At Fairview Elementary School in Denver, celebrating milestones is possible when you take it one step at a time.

“It’s good to see them so excited and happy for me,” said 1st grade teacher Sarah Luckey. “I hope that I’m doing a good job in giving them all the skills that they need both academically and socially/emotionally to get them ready for the world.”

And getting ready is nothing new for Luckey, she took her first step about four years ago by becoming a paraprofessional for the Denver Public School District.

Byron Reed, KUSA

“I’ve always been interested in teaching,” Luckey said.

So she took the next step and signed up the paraprofessional-to-Teacher program. Started by DPS, it gives people a chance to earn their bachelor’s degree in teaching at little or no cost through financial support and opportunities for full ride scholarships.

“I was able to stay in my job as a special ed para here at Fairview while I took my courses and I was lucky enough to teach with the first grade here,” Luckey said.

“She transitioned out of being a para as she was doing her student teaching here,” said Fairview Principal Antoinette Hudson,” and once we had an opening to teach, we hired her within a week and she started.”

Byron Reed, KUSA

Today, they’re celebrating Luckey for taking that final step.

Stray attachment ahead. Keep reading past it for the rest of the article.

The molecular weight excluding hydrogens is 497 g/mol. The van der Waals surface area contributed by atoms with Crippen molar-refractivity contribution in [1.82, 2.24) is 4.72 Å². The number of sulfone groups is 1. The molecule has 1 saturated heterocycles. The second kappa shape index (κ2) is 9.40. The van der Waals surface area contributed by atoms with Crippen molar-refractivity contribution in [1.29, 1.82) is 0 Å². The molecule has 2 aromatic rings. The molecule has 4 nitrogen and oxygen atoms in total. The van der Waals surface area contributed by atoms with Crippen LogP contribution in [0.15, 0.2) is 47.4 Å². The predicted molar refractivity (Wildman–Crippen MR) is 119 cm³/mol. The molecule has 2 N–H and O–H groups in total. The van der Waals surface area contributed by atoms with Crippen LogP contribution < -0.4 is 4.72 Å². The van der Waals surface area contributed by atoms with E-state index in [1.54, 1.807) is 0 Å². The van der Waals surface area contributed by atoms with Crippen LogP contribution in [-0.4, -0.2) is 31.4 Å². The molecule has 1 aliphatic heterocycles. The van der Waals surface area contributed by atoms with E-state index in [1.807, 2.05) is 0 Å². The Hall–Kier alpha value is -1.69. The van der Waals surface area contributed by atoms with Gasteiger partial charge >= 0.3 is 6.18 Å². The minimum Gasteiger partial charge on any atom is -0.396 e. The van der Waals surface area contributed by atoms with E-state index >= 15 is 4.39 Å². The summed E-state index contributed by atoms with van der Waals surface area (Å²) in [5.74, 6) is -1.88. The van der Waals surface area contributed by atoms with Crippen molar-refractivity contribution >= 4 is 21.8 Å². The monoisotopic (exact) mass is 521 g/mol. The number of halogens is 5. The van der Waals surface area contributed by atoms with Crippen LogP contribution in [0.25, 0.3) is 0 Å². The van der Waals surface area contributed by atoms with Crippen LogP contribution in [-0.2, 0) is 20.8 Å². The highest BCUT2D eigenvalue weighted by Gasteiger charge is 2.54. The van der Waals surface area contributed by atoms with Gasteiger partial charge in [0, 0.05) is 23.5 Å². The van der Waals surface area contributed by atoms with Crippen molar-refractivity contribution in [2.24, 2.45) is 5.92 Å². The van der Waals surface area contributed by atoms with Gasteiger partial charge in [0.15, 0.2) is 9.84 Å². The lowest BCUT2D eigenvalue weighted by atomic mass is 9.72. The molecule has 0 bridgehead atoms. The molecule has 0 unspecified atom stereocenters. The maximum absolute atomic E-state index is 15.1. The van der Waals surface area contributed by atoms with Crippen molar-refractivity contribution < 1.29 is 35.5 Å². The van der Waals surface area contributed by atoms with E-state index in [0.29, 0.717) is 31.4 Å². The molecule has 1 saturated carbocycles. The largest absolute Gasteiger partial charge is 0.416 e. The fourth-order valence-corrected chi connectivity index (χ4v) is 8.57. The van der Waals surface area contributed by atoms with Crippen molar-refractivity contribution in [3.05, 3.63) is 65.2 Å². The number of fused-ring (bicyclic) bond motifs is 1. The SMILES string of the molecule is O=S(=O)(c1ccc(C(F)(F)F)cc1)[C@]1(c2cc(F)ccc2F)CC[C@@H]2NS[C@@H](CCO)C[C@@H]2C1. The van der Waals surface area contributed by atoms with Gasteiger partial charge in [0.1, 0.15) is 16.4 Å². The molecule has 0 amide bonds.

“I graduated from WGU as the first para to teacher graduate for DPS,” Luckey said.

An opportunity made possible through funds from the 2016 voter-approved mill levy and generous community donors, including Gary Community Investments and Guild Education. It’s an effort started a year and a half ago to help with a statewide issue.

“Letting them move into teacher roles is I think one of the greatest strategic initiatives DPS is focused on,” said Guild Education CEO Rachel Romer-Carlson, “in order to reduce that teacher shortage and put great people in our classrooms.”

Byron Reed, KUSA

“We need strong, committed people to do the work of educating our students because our students benefit when we become our best,” Hudson said.

It’s making it easier for DPS teachers like Luckey to celebrate milestones and take a step on a pathway to success.

“I just love the kids, I love having a chance to actually make a difference and having a chance to impact our future a little bit,” Luckey said.

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